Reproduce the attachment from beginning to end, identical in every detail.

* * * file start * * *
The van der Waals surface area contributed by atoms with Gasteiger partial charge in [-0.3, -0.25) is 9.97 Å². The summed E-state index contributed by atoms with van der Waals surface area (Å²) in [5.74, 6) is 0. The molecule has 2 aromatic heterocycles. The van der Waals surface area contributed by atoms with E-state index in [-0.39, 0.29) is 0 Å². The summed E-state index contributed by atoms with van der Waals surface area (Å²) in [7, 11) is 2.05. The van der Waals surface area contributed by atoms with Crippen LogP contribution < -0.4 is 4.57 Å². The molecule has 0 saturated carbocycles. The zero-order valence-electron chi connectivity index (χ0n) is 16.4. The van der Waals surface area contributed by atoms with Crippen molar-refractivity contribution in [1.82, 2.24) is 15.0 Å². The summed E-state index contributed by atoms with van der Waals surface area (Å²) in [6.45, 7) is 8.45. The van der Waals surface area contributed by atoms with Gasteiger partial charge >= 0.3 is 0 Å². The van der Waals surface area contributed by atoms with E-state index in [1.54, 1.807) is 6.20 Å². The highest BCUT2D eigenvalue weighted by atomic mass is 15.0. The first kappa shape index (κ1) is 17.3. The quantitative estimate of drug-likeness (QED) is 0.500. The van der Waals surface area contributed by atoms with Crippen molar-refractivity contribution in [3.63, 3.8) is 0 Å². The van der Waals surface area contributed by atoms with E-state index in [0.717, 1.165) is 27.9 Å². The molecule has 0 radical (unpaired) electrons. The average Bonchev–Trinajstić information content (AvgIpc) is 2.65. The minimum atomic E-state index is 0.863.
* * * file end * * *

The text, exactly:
The van der Waals surface area contributed by atoms with Gasteiger partial charge in [-0.3, -0.25) is 9.97 Å². The summed E-state index contributed by atoms with van der Waals surface area (Å²) in [5.74, 6) is 0. The molecule has 2 aromatic heterocycles. The van der Waals surface area contributed by atoms with E-state index in [-0.39, 0.29) is 0 Å². The summed E-state index contributed by atoms with van der Waals surface area (Å²) in [7, 11) is 2.05. The van der Waals surface area contributed by atoms with Crippen LogP contribution < -0.4 is 4.57 Å². The molecule has 0 saturated carbocycles. The zero-order valence-electron chi connectivity index (χ0n) is 16.4. The van der Waals surface area contributed by atoms with Crippen molar-refractivity contribution in [1.82, 2.24) is 15.0 Å². The summed E-state index contributed by atoms with van der Waals surface area (Å²) in [6.45, 7) is 8.45. The van der Waals surface area contributed by atoms with Gasteiger partial charge >= 0.3 is 0 Å². The van der Waals surface area contributed by atoms with E-state index in [1.54, 1.807) is 6.20 Å². The highest BCUT2D eigenvalue weighted by atomic mass is 15.0. The first kappa shape index (κ1) is 17.3. The quantitative estimate of drug-likeness (QED) is 0.500. The van der Waals surface area contributed by atoms with Crippen molar-refractivity contribution in [3.63, 3.8) is 0 Å². The van der Waals surface area contributed by atoms with E-state index in [0.717, 1.165) is 27.9 Å². The molecule has 0 radical (unpaired) electrons. The average Bonchev–Trinajstić information content (AvgIpc) is 2.65. The minimum atomic E-state index is 0.863.